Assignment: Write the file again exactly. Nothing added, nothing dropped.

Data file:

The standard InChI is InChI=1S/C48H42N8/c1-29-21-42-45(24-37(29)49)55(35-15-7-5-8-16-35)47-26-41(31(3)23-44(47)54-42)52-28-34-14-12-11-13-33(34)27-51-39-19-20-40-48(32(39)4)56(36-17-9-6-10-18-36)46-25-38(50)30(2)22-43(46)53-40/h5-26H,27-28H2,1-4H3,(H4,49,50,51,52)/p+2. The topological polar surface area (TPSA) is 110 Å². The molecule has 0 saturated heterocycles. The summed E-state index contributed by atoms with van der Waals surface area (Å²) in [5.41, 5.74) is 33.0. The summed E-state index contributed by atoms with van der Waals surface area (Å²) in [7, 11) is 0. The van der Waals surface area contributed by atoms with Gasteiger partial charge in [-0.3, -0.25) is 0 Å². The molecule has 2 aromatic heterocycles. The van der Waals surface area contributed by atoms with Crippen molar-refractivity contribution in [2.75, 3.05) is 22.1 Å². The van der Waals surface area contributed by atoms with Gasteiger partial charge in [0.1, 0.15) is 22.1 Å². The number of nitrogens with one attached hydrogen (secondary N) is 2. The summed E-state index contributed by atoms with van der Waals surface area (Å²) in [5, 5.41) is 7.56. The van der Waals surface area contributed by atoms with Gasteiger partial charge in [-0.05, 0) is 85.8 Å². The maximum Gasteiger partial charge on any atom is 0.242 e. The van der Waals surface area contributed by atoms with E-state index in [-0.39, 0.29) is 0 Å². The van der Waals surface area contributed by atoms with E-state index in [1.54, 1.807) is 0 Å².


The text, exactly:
The standard InChI is InChI=1S/C48H42N8/c1-29-21-42-45(24-37(29)49)55(35-15-7-5-8-16-35)47-26-41(31(3)23-44(47)54-42)52-28-34-14-12-11-13-33(34)27-51-39-19-20-40-48(32(39)4)56(36-17-9-6-10-18-36)46-25-38(50)30(2)22-43(46)53-40/h5-26H,27-28H2,1-4H3,(H4,49,50,51,52)/p+2. The topological polar surface area (TPSA) is 110 Å². The molecule has 0 saturated heterocycles. The summed E-state index contributed by atoms with van der Waals surface area (Å²) in [5.41, 5.74) is 33.0. The summed E-state index contributed by atoms with van der Waals surface area (Å²) in [7, 11) is 0. The van der Waals surface area contributed by atoms with Gasteiger partial charge in [-0.3, -0.25) is 0 Å². The molecule has 2 aromatic heterocycles. The van der Waals surface area contributed by atoms with Crippen molar-refractivity contribution in [2.75, 3.05) is 22.1 Å². The van der Waals surface area contributed by atoms with Gasteiger partial charge in [0.1, 0.15) is 22.1 Å². The number of nitrogens with one attached hydrogen (secondary N) is 2. The summed E-state index contributed by atoms with van der Waals surface area (Å²) in [5, 5.41) is 7.56. The van der Waals surface area contributed by atoms with Gasteiger partial charge in [-0.05, 0) is 85.8 Å². The maximum Gasteiger partial charge on any atom is 0.242 e. The van der Waals surface area contributed by atoms with E-state index in [-0.39, 0.29) is 0 Å². The van der Waals surface area contributed by atoms with E-state index in [1.54, 1.807) is 0 Å².